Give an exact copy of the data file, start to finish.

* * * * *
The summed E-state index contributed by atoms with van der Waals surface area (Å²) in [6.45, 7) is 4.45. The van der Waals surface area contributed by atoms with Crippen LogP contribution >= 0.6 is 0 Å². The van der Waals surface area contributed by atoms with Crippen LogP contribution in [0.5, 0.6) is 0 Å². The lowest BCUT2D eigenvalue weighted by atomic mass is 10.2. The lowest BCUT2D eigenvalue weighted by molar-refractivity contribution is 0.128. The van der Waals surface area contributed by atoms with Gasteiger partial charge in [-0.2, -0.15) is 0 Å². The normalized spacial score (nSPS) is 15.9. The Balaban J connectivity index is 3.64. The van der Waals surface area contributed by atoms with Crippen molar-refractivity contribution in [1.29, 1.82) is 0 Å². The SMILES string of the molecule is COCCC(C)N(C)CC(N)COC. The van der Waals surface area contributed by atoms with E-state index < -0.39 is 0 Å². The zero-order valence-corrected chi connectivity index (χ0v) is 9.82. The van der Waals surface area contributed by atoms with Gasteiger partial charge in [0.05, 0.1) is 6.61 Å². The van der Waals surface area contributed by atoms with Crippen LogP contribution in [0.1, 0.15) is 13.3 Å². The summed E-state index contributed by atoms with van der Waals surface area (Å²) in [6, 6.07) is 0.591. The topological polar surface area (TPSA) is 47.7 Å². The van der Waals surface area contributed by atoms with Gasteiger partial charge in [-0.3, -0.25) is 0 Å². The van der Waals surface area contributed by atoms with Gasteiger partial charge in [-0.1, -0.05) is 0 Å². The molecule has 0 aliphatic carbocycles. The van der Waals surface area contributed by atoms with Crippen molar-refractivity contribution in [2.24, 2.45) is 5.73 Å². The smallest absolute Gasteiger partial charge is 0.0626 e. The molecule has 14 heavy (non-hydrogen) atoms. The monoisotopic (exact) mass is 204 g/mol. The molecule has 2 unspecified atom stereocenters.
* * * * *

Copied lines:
The summed E-state index contributed by atoms with van der Waals surface area (Å²) in [6.45, 7) is 4.45. The van der Waals surface area contributed by atoms with Crippen LogP contribution >= 0.6 is 0 Å². The van der Waals surface area contributed by atoms with Crippen LogP contribution in [0.5, 0.6) is 0 Å². The lowest BCUT2D eigenvalue weighted by atomic mass is 10.2. The lowest BCUT2D eigenvalue weighted by molar-refractivity contribution is 0.128. The van der Waals surface area contributed by atoms with Gasteiger partial charge in [-0.2, -0.15) is 0 Å². The normalized spacial score (nSPS) is 15.9. The Balaban J connectivity index is 3.64. The van der Waals surface area contributed by atoms with Crippen molar-refractivity contribution in [1.29, 1.82) is 0 Å². The SMILES string of the molecule is COCCC(C)N(C)CC(N)COC. The van der Waals surface area contributed by atoms with E-state index < -0.39 is 0 Å². The zero-order valence-corrected chi connectivity index (χ0v) is 9.82. The van der Waals surface area contributed by atoms with Gasteiger partial charge in [0.05, 0.1) is 6.61 Å². The van der Waals surface area contributed by atoms with Crippen LogP contribution in [0.1, 0.15) is 13.3 Å². The summed E-state index contributed by atoms with van der Waals surface area (Å²) in [6, 6.07) is 0.591. The topological polar surface area (TPSA) is 47.7 Å². The van der Waals surface area contributed by atoms with Gasteiger partial charge in [-0.3, -0.25) is 0 Å². The van der Waals surface area contributed by atoms with Gasteiger partial charge in [-0.1, -0.05) is 0 Å². The molecule has 0 aliphatic carbocycles. The van der Waals surface area contributed by atoms with Crippen molar-refractivity contribution in [2.24, 2.45) is 5.73 Å². The smallest absolute Gasteiger partial charge is 0.0626 e. The molecule has 14 heavy (non-hydrogen) atoms. The monoisotopic (exact) mass is 204 g/mol. The molecule has 2 unspecified atom stereocenters.